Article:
Do you spring clean? Neither do I. How about clean when the kids go back to school? I do some, but I’ve passed on a bunch of work to the kids.

I Wrote About Chores

Several years ago, I had a good time writing a long list of chores for young children for a parenting website. This blog post introduces and leads you to that list after an update with…MORE CHORES!!! This blog post also gives a book recommendation w/an affiliate link. I could make a little bit of cash if you buy the book via that link. It’s up to you.

(There was one parent who expressed her madness at me in the comments because I made my kids work.)

Other than that, my article on chores was a big hit which is a good thing because I’m a big fan of having kids do chores.

Also, it made me look good to the editor.

side note: My children are not always so much fans of chores, but those are the breaks.

And Now, I Present Research to Back It All Up

NOT-SO-SIDE-NOTE: This research isn’t new, but it’s getting a boost again, it seems:

“Research by Marty Rossmann, emeritus associate professor of family education, shows that involving children in household tasks at an early age can have a positive impact later in life. By involving children in tasks, parents teach their children a sense of responsibility, competence, selfreliance, and self-worth that stays with them throughout their lives. How the research on involving children in household tasks works Rossmann explored outcomes for 84 young adults based on an in-depth study of their parent”

A Note About Chores: Cards and Checklists


I doubt I’m the only parent who struggles with: “Must we really have these charts and checklists? Did Almanzo Wilder in Farmer Boy have this to milk cows and work the fields? Why the madness?”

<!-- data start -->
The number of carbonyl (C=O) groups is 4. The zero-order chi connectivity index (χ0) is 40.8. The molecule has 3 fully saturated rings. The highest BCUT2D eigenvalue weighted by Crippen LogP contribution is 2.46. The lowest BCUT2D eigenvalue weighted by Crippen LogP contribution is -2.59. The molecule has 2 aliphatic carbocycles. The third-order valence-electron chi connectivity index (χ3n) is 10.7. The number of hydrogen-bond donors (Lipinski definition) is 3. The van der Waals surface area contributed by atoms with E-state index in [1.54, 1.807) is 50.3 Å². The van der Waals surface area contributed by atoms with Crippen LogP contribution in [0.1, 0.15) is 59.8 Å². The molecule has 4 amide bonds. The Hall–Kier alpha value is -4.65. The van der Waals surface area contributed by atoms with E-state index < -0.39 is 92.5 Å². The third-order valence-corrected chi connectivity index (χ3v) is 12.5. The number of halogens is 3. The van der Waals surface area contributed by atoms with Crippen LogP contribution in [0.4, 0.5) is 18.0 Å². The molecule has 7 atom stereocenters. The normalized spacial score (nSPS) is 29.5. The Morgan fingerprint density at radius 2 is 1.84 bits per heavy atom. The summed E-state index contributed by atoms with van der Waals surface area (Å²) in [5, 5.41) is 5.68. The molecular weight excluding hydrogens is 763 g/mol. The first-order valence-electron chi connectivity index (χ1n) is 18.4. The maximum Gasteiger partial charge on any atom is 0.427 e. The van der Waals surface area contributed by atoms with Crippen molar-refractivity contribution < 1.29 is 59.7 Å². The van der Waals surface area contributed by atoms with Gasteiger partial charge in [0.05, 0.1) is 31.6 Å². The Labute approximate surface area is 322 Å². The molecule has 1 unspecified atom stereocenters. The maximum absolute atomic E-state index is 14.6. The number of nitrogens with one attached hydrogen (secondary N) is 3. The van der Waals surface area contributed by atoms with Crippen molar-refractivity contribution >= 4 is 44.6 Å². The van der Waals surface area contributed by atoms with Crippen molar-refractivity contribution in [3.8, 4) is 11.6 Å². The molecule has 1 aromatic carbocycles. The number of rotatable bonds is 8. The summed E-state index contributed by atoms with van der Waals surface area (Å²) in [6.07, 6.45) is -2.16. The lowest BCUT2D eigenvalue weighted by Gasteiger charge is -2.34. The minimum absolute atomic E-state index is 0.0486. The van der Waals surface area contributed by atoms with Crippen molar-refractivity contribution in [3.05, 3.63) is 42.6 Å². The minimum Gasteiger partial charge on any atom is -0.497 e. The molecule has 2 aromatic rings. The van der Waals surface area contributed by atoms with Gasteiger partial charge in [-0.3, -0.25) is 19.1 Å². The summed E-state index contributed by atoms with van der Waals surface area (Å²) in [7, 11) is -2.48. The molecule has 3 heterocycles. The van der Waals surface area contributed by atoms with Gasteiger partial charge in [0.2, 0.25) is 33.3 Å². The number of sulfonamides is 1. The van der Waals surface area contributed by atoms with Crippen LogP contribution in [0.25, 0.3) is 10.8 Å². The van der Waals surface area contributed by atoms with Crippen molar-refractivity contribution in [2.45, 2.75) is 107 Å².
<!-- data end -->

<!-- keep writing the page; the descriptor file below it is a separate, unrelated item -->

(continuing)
And then I read The Checklist Manifesto by Atul Gawande. And remembered that surgeons and…hello, PILOTS (I’m looking at you, Husband) have checklists to properly do their jobs. Maybe not with all the pretty pictures, but you get the point.

51 Chores for Young Children


1. Emptying the dishwasher. 4 to 5-year olds can put away silverware in a drawer they can reach. Older kids can put away breakables.

2. Cleaning out clutter. Have kids go through the nooks and crannies of their bedroom and find five things they would like to give away or donate to a thrift shop or local charity.

3. Digging holes in the garden for planting small flowers.

4. Using vacuum attachment to vacuum in furniture, under the cushions, etc.

5. Scooping cookies or biscuits with a spatula after baking sheet has cooled.

6. 5-7 years and up: add needed items to grocery list

7. 8 years and up: cut coupons for common items in the house.

8. Folding washcloths

Read the rest at Parenting Squad, where I broke down the chores by age: 43 Chores Young Children Can Do


What chores have you passed on to the younguns?

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